Seoul ordered to pay Elliott $53.6M over 2015 Samsung merger

South Korea has been ordered to pay hedge fund Elliott $53.6 million in damages over the controversial 2015 merger of two Samsung affiliates, Seoul’s justice ministry said Tuesday.

Around seven percent of Elliott’s claim for about $770 million was accepted by the International Centre for Settlement of Investment Disputes, the ministry said in a statement.

The arbitration tribunal also ordered the South Korean government to pay the US activist investor delayed interest as well as $28.9 million in legal expenses, the ministry added.

Elliott sued the South Korean government in 2018 after losing a proxy fight opposing the merger between Cheil Industries and Samsung C&T.

Elliott — C&T’s second-largest single shareholder in 2015 — had argued that the takeover willfully undervalued the construction firm’s share price, at an unacceptable cost to its shareholders.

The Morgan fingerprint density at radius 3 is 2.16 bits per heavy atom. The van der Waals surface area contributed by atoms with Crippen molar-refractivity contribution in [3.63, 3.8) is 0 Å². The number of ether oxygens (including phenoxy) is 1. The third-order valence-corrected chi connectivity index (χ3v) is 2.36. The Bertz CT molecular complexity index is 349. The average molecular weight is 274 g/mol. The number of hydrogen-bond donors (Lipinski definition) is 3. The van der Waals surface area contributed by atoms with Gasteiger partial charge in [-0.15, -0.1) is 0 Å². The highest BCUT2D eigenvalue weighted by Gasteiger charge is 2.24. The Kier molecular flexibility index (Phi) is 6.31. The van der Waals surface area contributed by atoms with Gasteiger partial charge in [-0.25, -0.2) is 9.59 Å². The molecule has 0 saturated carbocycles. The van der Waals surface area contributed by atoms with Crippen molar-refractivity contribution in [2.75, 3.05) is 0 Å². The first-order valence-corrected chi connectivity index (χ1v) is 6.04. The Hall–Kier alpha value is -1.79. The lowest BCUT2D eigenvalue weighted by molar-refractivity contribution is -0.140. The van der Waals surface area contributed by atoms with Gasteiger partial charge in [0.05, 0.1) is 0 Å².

The merger transaction was seen as helping ensure a smooth third-generational power transfer to Lee Jae-yong, a scion of Samsung’s founding family. He currently serves as the executive chairman of Samsung Electronics.

The deal went through after the state-run National Pension Service (NPS) — C&T’s biggest shareholder — approved it.

A corruption scandal subsequently showed that the NPS sided with Samsung as it was pressured by the presidential office, headed by then-president Park Geun-hye.

Former health minister Moon Hyung-pyo was eventually convicted of abuse of power for pressuring the NPS to vote for the merger and was sentenced to a jail term.

Park was impeached in 2017 after weeks of mass rallies calling for her ouster for corruption and abuse of power.

She and Samsung’s Lee were both convicted of bribery but were given special pardons.


© Agence France-Presse

Trio wins physics Nobel for work on exploring electrons

Three atomic physicists, France’s Pierre Agostini, Hungarian-Austrian Ferenc Krausz and French-Swedish Anne L’Huillier, won the Nobel Physics Prize on Tuesday for research into tools for exploring electrons inside atoms and molecules.